High cholesterol levels have been linked with osteoarthritis.
From one perspective, this could be looked at as if it is just linked to the body weight aspect. People at higher body weights average higher cholesterol.
One of the best examples of this is that statins have been shown to decrease the risk of developing osteoarthritis. Statins also reduce inflammation and decrease cartilage degeneration in osteoarthritis.
Taking some of the following steps to reduce cholesterol by an equivalent amount likely would have a similar effect:
- Decreasing body weight.
- Reducing saturated fat intake.
- Consuming/supplementing 2-3g of plant sterols per day.
- Reducing intake of dietary cholesterol if it is high.
Vitamin D has mixed evidence for osteoarthritis.
Theoretically, it should help due to the benefits it has on inflammation and bone health.
When supplemented without context, it does not seem to help much.
From another perspective, vitamin D deficiency is clearly linked with an increased rate of cartilage loss and the risk of osteoarthritis.
Vitamin D deficiency is quite common too.
It makes sense to test your vitamin D status. If it is fine, I would not change anything. If it is low, I would recommend supplementing because:
- It is cheap and there is minimal downside.
- The link between low vitamin D status and an increase in cartilage breakdown is worth addressing.
- There are a lot of other benefits of having sufficient levels of vitamin D outside of osteoarthritis-specific stuff.
Anti-Inflammatory Style Diet
While this post has mostly focused on individual nutrients or supplements, the overall dietary pattern matters.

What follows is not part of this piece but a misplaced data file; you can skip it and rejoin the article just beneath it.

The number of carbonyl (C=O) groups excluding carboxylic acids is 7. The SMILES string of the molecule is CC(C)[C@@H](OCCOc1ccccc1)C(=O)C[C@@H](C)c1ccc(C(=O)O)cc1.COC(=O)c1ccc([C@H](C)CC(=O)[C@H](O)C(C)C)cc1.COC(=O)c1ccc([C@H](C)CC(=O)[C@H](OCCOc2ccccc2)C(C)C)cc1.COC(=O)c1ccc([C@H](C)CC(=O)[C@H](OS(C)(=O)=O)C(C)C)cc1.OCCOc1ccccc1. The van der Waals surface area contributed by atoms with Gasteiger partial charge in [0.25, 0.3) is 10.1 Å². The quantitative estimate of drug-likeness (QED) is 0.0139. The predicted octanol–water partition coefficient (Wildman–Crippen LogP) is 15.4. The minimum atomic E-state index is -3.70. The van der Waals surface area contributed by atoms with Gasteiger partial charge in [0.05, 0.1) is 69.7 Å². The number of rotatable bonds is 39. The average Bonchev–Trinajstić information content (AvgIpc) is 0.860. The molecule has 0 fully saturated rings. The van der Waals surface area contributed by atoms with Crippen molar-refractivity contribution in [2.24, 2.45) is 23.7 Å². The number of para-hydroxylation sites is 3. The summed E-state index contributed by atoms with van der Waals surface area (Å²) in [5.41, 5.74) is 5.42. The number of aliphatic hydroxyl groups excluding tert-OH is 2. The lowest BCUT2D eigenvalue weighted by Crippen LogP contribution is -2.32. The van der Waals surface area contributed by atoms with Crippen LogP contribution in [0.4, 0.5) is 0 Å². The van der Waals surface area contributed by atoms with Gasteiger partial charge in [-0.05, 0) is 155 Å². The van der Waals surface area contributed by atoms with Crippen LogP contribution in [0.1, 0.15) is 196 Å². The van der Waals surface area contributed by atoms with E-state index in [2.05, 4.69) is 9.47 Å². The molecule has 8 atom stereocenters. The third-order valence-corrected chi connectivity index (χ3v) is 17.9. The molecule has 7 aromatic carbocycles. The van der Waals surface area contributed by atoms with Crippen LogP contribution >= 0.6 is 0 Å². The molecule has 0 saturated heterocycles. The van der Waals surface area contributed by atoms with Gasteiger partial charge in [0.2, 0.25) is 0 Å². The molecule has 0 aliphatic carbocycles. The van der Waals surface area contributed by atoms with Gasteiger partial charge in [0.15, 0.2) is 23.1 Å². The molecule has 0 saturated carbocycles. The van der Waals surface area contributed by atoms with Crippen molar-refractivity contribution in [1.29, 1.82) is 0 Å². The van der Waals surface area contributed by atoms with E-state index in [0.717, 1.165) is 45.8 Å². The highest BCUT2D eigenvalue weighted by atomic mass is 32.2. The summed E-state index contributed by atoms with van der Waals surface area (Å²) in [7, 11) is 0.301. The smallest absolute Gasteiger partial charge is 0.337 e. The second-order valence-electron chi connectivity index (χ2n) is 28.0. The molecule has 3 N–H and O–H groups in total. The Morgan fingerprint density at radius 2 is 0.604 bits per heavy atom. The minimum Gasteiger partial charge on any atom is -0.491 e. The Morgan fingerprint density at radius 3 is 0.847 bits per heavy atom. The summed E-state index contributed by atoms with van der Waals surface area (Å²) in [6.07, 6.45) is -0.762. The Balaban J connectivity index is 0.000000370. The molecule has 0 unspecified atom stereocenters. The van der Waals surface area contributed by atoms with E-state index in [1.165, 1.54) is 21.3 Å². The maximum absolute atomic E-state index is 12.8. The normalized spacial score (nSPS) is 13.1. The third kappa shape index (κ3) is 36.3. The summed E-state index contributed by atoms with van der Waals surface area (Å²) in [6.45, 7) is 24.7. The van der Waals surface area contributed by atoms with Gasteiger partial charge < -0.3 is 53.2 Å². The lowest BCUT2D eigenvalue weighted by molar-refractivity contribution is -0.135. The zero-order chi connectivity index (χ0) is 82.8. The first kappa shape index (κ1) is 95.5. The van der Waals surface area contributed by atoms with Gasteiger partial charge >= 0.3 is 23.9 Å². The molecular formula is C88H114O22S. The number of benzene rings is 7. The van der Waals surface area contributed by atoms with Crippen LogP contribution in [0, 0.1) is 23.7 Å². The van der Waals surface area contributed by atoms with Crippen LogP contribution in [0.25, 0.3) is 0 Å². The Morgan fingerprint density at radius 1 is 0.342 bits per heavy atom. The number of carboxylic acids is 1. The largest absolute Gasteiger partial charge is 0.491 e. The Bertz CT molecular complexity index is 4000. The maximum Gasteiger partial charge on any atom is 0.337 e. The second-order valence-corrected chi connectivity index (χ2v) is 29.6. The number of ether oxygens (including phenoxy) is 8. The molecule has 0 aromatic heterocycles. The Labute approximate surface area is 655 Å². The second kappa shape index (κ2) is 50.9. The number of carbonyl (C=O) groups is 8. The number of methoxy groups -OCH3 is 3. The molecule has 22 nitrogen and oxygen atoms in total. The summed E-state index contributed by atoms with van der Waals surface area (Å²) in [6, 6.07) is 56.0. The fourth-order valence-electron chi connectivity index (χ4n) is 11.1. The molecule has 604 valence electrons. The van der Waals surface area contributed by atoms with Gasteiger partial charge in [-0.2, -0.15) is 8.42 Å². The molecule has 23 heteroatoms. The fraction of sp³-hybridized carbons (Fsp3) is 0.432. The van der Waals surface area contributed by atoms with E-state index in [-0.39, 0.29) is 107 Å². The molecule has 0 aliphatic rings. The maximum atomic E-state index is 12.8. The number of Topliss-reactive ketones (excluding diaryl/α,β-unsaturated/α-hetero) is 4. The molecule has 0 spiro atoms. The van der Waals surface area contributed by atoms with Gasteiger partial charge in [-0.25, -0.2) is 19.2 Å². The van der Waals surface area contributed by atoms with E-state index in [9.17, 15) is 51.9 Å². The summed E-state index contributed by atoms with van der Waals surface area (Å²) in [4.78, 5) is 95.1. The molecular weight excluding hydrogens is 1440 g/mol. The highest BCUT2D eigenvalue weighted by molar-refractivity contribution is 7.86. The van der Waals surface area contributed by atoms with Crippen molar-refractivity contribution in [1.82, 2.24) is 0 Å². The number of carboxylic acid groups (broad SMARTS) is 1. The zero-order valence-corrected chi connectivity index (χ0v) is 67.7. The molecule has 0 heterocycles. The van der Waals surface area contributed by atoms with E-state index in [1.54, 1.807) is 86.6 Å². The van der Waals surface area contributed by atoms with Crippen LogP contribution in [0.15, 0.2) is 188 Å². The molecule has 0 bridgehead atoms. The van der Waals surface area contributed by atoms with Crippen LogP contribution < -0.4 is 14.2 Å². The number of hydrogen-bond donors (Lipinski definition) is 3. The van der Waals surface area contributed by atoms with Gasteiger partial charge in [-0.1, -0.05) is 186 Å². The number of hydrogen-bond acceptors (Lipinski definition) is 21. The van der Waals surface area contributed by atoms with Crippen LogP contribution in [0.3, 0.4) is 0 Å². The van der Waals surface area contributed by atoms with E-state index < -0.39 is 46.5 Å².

A great example of this is research showing that osteoarthritis rates are lower in those following a Mediterranean diet.
A Mediterranean diet can be defined in many ways, but it typically focuses on:
- High intake of fruits, vegetables, legumes, nuts, seeds, fish, wholegrains and extra virgin olive oil.
- Moderate consumption of dairy, poultry, eggs and red wine.
Anything not mentioned in that list is typically consumed infrequently in small amounts, if at all.
This type of eating is very micronutrient dense. It is high in polyphenols and is linked with reductions in inflammation which can help too.
There has been a lot of research done on the Mediterranean diet specifically. It is highly likely that a lot of these concepts could be applied to other dietary approaches as well.
Thoughts on Avoiding Things Such as Dairy or Nightshades
Avoiding foods such as dairy and nightshades are often recommended from the perspective of reducing inflammation.
The research does not support that standpoint.
As a starting point, the research has identified that dairy either has a neutral or positive effect on improving symptoms.
I am not trying to build a case for dairy. You can have a great diet, from a nutrition perspective, with or without dairy.
But I am highlighting that if dairy is detrimental for osteoarthritis, why do we not see that in the research?
There are anecdotal reports of decreased dairy intake helping. This is worth being aware of. But there are a multitude of flaws in overinterpreting individual results. I would instead focus on the hierarchy of evidence.
There is not much research on nightshades and osteoarthritis specifically. This topic has been looked at closely since at least as early as 1993. Not much research on the topic has been done since then though.
My interpretation is that researchers are not convinced enough by the link to spend time and resources on it.
Diets such as the Mediterranean diet contain both dairy and nightshades in moderate amounts and still lead to improvements in symptoms.
My thoughts are:
- It is unlikely that removing dairy or nightshades from your diet would improve symptoms unless it impacts other variables.
- If you are going to remove them, you can still adjust your diet and have a great diet without them. It just takes some planning and adjustments.
Diet can help osteoarthritis in a lot of cases.
There unfortunately is no specific approach that leads to large-scale success in most cases.
A lot of the approaches mentioned here have the potential to improve symptoms. But there is no one food, supplement or strategy that leads to dramatic changes in symptoms by itself for most people.
Making dietary changes can help with the management of osteoarthritis. How much it helps will differ on a case-by-case basis though.